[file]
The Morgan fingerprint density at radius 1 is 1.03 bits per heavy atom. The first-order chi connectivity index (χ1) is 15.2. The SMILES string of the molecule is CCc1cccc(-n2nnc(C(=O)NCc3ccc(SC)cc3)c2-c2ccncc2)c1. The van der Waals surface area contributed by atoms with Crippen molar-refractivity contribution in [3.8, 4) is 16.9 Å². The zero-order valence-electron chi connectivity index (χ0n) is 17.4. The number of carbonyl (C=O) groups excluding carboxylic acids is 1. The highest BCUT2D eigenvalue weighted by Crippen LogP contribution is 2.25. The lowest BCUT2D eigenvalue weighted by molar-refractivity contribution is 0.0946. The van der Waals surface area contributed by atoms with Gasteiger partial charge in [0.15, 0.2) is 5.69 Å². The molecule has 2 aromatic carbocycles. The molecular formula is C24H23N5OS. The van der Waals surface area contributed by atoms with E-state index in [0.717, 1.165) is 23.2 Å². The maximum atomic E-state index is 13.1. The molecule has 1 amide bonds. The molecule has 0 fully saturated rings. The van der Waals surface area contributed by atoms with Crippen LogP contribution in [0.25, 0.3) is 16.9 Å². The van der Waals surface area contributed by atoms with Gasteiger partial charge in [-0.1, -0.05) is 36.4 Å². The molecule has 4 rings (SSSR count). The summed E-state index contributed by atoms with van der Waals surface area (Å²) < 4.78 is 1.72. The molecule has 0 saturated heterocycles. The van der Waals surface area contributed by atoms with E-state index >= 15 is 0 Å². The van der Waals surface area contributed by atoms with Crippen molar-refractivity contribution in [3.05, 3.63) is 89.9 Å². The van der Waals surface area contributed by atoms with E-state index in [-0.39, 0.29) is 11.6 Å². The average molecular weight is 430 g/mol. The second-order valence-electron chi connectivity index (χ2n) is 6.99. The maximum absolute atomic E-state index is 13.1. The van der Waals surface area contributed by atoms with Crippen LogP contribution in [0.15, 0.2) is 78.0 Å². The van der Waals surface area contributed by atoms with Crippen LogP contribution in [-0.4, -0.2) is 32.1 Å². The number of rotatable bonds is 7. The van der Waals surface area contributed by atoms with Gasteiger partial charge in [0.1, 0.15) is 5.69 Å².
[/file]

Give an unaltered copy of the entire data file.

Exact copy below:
The Morgan fingerprint density at radius 1 is 1.03 bits per heavy atom. The first-order chi connectivity index (χ1) is 15.2. The SMILES string of the molecule is CCc1cccc(-n2nnc(C(=O)NCc3ccc(SC)cc3)c2-c2ccncc2)c1. The van der Waals surface area contributed by atoms with Crippen molar-refractivity contribution in [3.8, 4) is 16.9 Å². The zero-order valence-electron chi connectivity index (χ0n) is 17.4. The number of carbonyl (C=O) groups excluding carboxylic acids is 1. The highest BCUT2D eigenvalue weighted by Crippen LogP contribution is 2.25. The lowest BCUT2D eigenvalue weighted by molar-refractivity contribution is 0.0946. The van der Waals surface area contributed by atoms with Gasteiger partial charge in [0.15, 0.2) is 5.69 Å². The molecule has 2 aromatic carbocycles. The molecular formula is C24H23N5OS. The van der Waals surface area contributed by atoms with E-state index in [0.717, 1.165) is 23.2 Å². The maximum atomic E-state index is 13.1. The molecule has 1 amide bonds. The molecule has 0 fully saturated rings. The van der Waals surface area contributed by atoms with Crippen LogP contribution in [0.25, 0.3) is 16.9 Å². The van der Waals surface area contributed by atoms with Gasteiger partial charge in [-0.1, -0.05) is 36.4 Å². The molecule has 4 rings (SSSR count). The summed E-state index contributed by atoms with van der Waals surface area (Å²) < 4.78 is 1.72. The molecule has 0 saturated heterocycles. The van der Waals surface area contributed by atoms with E-state index >= 15 is 0 Å². The van der Waals surface area contributed by atoms with Crippen molar-refractivity contribution in [3.05, 3.63) is 89.9 Å². The van der Waals surface area contributed by atoms with E-state index in [-0.39, 0.29) is 11.6 Å². The average molecular weight is 430 g/mol. The second-order valence-electron chi connectivity index (χ2n) is 6.99. The maximum absolute atomic E-state index is 13.1. The van der Waals surface area contributed by atoms with Crippen LogP contribution in [0.15, 0.2) is 78.0 Å². The van der Waals surface area contributed by atoms with Crippen LogP contribution in [-0.4, -0.2) is 32.1 Å². The number of rotatable bonds is 7. The van der Waals surface area contributed by atoms with Gasteiger partial charge in [0.1, 0.15) is 5.69 Å².